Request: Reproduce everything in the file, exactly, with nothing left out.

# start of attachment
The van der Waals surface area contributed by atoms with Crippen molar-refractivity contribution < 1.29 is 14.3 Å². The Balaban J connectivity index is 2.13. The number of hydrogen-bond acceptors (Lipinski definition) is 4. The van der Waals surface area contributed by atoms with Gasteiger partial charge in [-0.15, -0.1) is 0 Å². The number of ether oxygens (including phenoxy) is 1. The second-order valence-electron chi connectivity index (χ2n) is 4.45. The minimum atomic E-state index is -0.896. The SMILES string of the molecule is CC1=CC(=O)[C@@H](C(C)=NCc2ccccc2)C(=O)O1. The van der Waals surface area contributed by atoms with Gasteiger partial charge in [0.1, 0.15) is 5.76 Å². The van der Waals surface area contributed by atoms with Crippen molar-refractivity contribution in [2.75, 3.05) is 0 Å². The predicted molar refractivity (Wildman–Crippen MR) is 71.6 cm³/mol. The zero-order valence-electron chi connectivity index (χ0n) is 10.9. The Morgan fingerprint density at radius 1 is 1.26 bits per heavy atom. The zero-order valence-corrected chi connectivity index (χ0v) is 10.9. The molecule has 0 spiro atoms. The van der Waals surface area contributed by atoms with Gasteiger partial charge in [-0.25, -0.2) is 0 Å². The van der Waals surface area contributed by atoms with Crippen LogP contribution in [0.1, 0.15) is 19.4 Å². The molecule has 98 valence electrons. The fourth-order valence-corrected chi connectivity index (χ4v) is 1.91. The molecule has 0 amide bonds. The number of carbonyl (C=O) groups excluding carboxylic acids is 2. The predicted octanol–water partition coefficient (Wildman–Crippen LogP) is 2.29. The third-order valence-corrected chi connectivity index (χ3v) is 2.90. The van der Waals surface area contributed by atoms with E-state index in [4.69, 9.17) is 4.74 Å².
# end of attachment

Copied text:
The van der Waals surface area contributed by atoms with Crippen molar-refractivity contribution < 1.29 is 14.3 Å². The Balaban J connectivity index is 2.13. The number of hydrogen-bond acceptors (Lipinski definition) is 4. The van der Waals surface area contributed by atoms with Gasteiger partial charge in [-0.15, -0.1) is 0 Å². The number of ether oxygens (including phenoxy) is 1. The second-order valence-electron chi connectivity index (χ2n) is 4.45. The minimum atomic E-state index is -0.896. The SMILES string of the molecule is CC1=CC(=O)[C@@H](C(C)=NCc2ccccc2)C(=O)O1. The van der Waals surface area contributed by atoms with Gasteiger partial charge in [0.1, 0.15) is 5.76 Å². The van der Waals surface area contributed by atoms with Crippen molar-refractivity contribution in [2.75, 3.05) is 0 Å². The predicted molar refractivity (Wildman–Crippen MR) is 71.6 cm³/mol. The zero-order valence-electron chi connectivity index (χ0n) is 10.9. The Morgan fingerprint density at radius 1 is 1.26 bits per heavy atom. The zero-order valence-corrected chi connectivity index (χ0v) is 10.9. The molecule has 0 spiro atoms. The van der Waals surface area contributed by atoms with Gasteiger partial charge in [-0.25, -0.2) is 0 Å². The van der Waals surface area contributed by atoms with Crippen LogP contribution in [0.1, 0.15) is 19.4 Å². The molecule has 98 valence electrons. The fourth-order valence-corrected chi connectivity index (χ4v) is 1.91. The molecule has 0 amide bonds. The number of carbonyl (C=O) groups excluding carboxylic acids is 2. The predicted octanol–water partition coefficient (Wildman–Crippen LogP) is 2.29. The third-order valence-corrected chi connectivity index (χ3v) is 2.90. The van der Waals surface area contributed by atoms with E-state index in [4.69, 9.17) is 4.74 Å².